Winter and the holidays are coming all too quickly. If you are looking for books to give as holiday gifts, I have some suggestions for you. Today’s is The Lifelong Gardener: Garden with Ease & Joy at Any Age by Tony Gattone, a new publication by Timber Press.

As much as I love gardening, my body reminds me that I’m not as young as I used to be. For the last five years, I have, therefore, been trying to find ways to cut back on maintenance. Once I started reading the book, I was discouraged by what seemed to be simplistic, rah-rah motivational “speaking” but as I read further, I found several ideas that make this book worthwhile.

The theme of this book is “Garden smarter, not harder”, a line taken from an article that the author read when she was flat on her back after moving a heavy concrete pot. By now, we are all aware that gardening is good for our health but many of the chores involve either heavy labor or repetitive motions. Therefore, Toni suggests ten adaptive gardening rules. From experience, I would say that one of the most important is taking time to stretch your muscles before going into the garden. Another is switching chores every thirty minutes so that you are using different parts of your body.

A third rule is asking for help from a friend, spouse, or landscaper who is knowledgeable about something like pruning. Knowing our limits is crucial. I no longer wish to climb ladders to prune my climbing roses so my crew does it for me. Lucky me!

The tips that Toni offers about reducing back pain, knee pain, and hand pain are very important for all of us.  She also includes a list of exercises designed specifically for gardeners.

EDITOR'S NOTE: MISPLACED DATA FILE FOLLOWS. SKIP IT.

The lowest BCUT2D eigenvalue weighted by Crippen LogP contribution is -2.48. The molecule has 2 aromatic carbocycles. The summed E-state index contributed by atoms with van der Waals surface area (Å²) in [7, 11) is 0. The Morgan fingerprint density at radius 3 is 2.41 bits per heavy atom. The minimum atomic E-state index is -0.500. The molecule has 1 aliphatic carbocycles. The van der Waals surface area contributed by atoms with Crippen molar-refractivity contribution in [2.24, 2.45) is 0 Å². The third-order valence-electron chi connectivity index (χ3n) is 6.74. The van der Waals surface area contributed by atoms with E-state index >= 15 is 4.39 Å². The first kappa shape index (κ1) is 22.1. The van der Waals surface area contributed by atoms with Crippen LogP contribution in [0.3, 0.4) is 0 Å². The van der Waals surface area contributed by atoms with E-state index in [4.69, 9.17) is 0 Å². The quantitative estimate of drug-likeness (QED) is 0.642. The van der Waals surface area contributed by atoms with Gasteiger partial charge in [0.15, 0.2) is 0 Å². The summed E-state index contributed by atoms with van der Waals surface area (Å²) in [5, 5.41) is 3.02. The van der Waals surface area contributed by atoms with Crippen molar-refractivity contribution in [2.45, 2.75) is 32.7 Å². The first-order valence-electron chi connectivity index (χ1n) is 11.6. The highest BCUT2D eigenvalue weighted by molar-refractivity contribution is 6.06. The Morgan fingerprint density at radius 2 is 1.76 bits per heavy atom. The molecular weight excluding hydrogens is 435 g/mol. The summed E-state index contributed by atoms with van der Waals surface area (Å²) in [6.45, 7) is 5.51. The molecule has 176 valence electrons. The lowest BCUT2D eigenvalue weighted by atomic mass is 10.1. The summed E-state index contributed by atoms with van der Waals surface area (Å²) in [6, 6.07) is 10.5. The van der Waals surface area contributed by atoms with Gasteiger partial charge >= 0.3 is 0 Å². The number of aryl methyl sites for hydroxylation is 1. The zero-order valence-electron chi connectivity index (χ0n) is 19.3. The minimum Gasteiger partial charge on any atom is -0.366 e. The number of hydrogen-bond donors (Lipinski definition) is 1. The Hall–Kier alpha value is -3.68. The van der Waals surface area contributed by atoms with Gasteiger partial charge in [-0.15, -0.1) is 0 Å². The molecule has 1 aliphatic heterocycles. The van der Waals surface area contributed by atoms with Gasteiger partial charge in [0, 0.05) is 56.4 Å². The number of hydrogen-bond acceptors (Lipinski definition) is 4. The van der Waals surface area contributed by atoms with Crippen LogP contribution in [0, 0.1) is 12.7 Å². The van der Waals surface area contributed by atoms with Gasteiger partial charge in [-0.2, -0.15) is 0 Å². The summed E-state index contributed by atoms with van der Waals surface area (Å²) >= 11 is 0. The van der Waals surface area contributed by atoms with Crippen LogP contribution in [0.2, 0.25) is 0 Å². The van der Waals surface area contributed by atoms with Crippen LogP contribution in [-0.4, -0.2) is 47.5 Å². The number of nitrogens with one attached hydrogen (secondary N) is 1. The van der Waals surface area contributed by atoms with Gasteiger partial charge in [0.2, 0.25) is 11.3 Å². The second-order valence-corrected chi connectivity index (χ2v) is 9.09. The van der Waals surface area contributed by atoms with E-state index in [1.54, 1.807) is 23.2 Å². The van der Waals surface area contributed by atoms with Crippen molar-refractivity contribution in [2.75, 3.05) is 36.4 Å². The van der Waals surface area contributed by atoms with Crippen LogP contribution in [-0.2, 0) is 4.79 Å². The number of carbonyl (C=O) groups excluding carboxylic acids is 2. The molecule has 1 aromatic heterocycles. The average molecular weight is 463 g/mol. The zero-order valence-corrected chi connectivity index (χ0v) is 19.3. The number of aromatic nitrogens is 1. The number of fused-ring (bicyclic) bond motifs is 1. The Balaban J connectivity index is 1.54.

One tip she doesn’t mention is wearing a hard wrist brace when pruning to prevent carpal tunnel syndrome. I have found it to make a huge difference, particularly in the spring when there is so much pruning to be done. The tools we use are crucial to our health and there is an extensive discussion of ergonomics and of tools that do not require bending. Toni highly recommends the hori hori knife. I’ve been using it for years and keep it in stock. She also recommends trying out different pruners, particularly if you have small hands. Squeezing a pair of pruners that open too wide puts extra pressure on your finger muscles.

Gardener profiles examine people’s physical limitations and how they can deal with them. For those with limited mobility, raised beds are often the answer. It’s never too soon to start revising the garden with an eye to lessening maintenance. Toni suggests that one needs to be honest about what chores cause discomfort and which can be eliminated or relegated to hired help or friends. Always to be considered are safety (rethinking hardscape and lighting), comfort, accessibility, sustainability (rethinking the amount of lawn), time, and what most gives joy. There are several tips about achieving each of these factors.

In the section on Right Plant, Right Place, Toni suggests selecting plants that have lower water requirements or require lower maintenance. One of her solutions is substituting flowering shrubs for perennials but there are several perennials that are very low maintenance. It’s really a matter of plant knowledge.

Two options offered for the aging gardener are gardening vertically and/or in containers and several options are discussed. Long ago, I decided that I would discontinue the use of terracotta containers that needed to be moved into the garage for the winter to prevent cracking. Now, all my containers are either concrete, freeze-proof glazed ceramic, fiberglass or resin. I disagree that concrete containers crack in cold climates. Some of mine are thirty-five years old.

Although this book is aimed at the aging or partially disabled gardener, I think it is valuable for anyone who gardens.